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Treloar, Thomas John (1892–1953)

from Canberra Times

Even though he knew he was dying, Mr. Thomas John Treloar, M.P., wrote to the Deputy Leader of his party a few days before his death discussing problems of his party's future.

This was disclosed by the Deputy Leader of the Country Party, Mr. McEwen, during tributes paid by all Members to Mr. Treloar in the House of Representatives yesterday.

Members, standing in silence, carried a motion recording their former colleague's meritorious public service and expressing sympathy to his family.

As a mark of respect the House then adjourned until to-day without transacting any formal business.

Early yesterday a special plane flew leading members of the Government parties, including the Treasurer, Sir Arthur Fadden, and Opposition members from Canberra to Tamworth to attend Mr. Treloar's funeral.

The Prime Minister, Mr. Menzies, moved the motion of' tribute and condolence immediately the House met yesterday afternoon.

The motion was seconded by the Leader of the Opposition, Dr. Evatt, and supported by the Deputy Leader of the Country Party, Mr. McEwen, and Mr. Roberton (Riverina).

Mr. Menzies said Mr. Treloar was a man of the highest character, a man with a remarkable and devoted sense of service and a man of no pretentious but those of the utmost, unaffected humanity.

Mr. Treloar, he said, had enlisted with the A.I.F. in the First World War and had served on Gallipoli and in France with the 18th Battalion.

As a result of wounds received on active service his eyesight was gravely impaired.

In the Second World War he again offered his services and had charge of No. 40 Squadron, Air Training Corps, with the rank of Squadron-Leader.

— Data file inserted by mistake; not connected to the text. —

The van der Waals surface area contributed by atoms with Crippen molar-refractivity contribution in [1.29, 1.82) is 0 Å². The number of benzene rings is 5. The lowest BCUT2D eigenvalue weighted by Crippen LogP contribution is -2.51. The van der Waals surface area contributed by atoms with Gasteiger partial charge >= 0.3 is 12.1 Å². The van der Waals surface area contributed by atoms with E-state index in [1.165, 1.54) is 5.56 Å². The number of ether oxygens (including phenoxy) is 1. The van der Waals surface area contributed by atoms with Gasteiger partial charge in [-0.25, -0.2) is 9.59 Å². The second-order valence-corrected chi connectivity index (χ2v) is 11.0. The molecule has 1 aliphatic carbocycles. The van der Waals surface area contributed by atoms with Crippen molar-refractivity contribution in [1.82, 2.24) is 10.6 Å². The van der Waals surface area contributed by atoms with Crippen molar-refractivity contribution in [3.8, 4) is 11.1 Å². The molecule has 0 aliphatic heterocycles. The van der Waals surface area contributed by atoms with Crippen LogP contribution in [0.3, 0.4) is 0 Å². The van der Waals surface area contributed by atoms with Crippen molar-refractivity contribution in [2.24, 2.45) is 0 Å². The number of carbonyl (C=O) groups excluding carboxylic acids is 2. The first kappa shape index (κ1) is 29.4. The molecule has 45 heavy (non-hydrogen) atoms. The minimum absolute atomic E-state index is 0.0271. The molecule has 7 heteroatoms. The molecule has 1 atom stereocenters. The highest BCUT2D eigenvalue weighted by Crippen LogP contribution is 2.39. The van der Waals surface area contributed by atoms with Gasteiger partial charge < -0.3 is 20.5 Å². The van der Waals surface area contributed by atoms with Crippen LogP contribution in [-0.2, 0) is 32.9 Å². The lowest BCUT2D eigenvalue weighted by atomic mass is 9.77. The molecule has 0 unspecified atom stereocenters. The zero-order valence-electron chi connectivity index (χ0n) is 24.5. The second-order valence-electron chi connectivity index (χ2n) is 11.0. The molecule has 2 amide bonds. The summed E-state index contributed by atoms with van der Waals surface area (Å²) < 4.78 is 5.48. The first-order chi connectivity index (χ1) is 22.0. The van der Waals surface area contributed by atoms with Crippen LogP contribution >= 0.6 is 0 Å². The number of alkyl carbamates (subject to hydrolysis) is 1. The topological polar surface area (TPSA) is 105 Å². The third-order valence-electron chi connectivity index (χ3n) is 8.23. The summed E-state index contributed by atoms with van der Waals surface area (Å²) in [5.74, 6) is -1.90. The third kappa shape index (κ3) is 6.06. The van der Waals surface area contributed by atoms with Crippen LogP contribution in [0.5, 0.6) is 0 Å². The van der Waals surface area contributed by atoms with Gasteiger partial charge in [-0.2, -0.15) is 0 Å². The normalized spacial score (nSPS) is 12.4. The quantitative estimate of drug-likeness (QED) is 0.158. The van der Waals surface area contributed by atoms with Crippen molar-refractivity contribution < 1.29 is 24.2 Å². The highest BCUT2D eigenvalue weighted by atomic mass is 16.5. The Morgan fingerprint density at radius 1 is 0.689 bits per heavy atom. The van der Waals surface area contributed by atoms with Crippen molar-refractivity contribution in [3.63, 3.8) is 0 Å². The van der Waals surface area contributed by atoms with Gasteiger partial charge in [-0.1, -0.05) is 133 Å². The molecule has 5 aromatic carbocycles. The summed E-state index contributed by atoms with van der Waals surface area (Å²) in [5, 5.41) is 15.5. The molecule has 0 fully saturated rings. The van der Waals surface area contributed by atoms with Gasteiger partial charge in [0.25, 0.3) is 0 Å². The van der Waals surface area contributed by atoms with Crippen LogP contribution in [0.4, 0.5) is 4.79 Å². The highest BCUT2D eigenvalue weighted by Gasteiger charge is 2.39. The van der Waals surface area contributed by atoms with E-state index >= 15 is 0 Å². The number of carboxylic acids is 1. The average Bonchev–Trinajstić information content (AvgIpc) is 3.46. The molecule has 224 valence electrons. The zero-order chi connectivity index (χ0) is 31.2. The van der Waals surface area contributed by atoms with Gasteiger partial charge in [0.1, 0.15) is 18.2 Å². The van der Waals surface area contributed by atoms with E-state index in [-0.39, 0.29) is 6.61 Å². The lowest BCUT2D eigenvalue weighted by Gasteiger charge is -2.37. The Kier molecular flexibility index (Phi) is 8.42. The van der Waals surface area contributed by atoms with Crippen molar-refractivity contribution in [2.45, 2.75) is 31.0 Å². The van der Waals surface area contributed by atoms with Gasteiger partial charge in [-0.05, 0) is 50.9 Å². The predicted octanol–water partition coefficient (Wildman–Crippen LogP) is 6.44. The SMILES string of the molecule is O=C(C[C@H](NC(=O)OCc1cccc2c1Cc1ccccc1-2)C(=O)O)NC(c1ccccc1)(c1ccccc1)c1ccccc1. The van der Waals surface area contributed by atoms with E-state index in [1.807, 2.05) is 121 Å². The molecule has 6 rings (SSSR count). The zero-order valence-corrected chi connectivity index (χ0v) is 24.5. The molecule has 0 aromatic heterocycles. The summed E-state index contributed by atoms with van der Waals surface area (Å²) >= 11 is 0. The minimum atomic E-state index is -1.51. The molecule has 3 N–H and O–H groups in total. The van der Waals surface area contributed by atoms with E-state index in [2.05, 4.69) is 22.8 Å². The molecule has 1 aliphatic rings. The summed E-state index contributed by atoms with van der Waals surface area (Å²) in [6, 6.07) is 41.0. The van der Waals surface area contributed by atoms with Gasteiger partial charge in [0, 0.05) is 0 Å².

"It is not possible on occasions such as this to use many words. Indeed, they are quite unnecessary; but I would like to say this about him—that he was a man of the highest character. Because of his character and because of the services he rendered to his country in peace and war, he enjoyed the affection of all in this House," Mr. Menzies said.

The Leader of the Opposition, Dr.Evatt, said Mr. Treloar's record of service had been remarkable. He had been prominent in the public life of Tamworth and the New England district and had contributed a great deal to the deliberations of the House.

All knew the great affliction he bore through injury to his eyesight, and all knew how courageously he carried on and how indomitable he was in spite of his handicap.

Dr. Evatt said three members of the Opposition had gone to join Mr. Treloar's colleagues from the other side of the House to pay their last tribute to him.

No one in public life had shown greater courage in his service to the country than Mr. Treloar.

The Deputy Leader of the Country Party, Mr. McEwen, said the Country Party members felt profoundly the death of their colleague and very dear friend.

"He is a very great loss to the Australian Country Party," Mr. McEwen said.

Original publication

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Citation details

'Treloar, Thomas John (1892–1953)', Obituaries Australia, National Centre of Biography, Australian National University,, accessed 28 September 2020.

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